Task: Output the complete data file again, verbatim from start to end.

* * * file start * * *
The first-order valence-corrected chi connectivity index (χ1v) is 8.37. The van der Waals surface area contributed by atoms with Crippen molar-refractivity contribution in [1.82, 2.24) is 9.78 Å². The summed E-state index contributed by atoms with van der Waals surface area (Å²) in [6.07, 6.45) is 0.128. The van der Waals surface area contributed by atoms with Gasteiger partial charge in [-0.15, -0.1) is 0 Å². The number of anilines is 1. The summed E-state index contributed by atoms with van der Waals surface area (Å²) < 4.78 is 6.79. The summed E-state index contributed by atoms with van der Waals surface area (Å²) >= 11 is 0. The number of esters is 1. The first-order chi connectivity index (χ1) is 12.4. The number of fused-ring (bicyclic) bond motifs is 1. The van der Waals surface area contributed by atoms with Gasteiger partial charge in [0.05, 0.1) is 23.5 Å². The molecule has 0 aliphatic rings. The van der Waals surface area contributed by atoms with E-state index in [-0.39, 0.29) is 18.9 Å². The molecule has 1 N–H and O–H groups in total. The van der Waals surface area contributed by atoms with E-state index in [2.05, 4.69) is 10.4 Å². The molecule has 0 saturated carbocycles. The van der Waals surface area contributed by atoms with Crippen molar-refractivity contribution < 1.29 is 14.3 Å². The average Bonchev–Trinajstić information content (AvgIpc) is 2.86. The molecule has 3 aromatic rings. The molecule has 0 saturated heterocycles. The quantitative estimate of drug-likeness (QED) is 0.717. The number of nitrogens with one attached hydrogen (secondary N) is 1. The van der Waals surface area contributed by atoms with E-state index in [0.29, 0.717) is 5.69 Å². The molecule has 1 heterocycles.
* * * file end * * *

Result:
The first-order valence-corrected chi connectivity index (χ1v) is 8.37. The van der Waals surface area contributed by atoms with Crippen molar-refractivity contribution in [1.82, 2.24) is 9.78 Å². The summed E-state index contributed by atoms with van der Waals surface area (Å²) in [6.07, 6.45) is 0.128. The van der Waals surface area contributed by atoms with Gasteiger partial charge in [-0.15, -0.1) is 0 Å². The number of anilines is 1. The summed E-state index contributed by atoms with van der Waals surface area (Å²) < 4.78 is 6.79. The summed E-state index contributed by atoms with van der Waals surface area (Å²) >= 11 is 0. The number of esters is 1. The first-order chi connectivity index (χ1) is 12.4. The number of fused-ring (bicyclic) bond motifs is 1. The van der Waals surface area contributed by atoms with Gasteiger partial charge in [0.05, 0.1) is 23.5 Å². The molecule has 0 aliphatic rings. The van der Waals surface area contributed by atoms with E-state index in [-0.39, 0.29) is 18.9 Å². The molecule has 1 N–H and O–H groups in total. The van der Waals surface area contributed by atoms with E-state index in [2.05, 4.69) is 10.4 Å². The molecule has 0 saturated carbocycles. The van der Waals surface area contributed by atoms with Crippen molar-refractivity contribution < 1.29 is 14.3 Å². The average Bonchev–Trinajstić information content (AvgIpc) is 2.86. The molecule has 3 aromatic rings. The molecule has 0 saturated heterocycles. The quantitative estimate of drug-likeness (QED) is 0.717. The number of nitrogens with one attached hydrogen (secondary N) is 1. The van der Waals surface area contributed by atoms with E-state index in [0.29, 0.717) is 5.69 Å². The molecule has 1 heterocycles.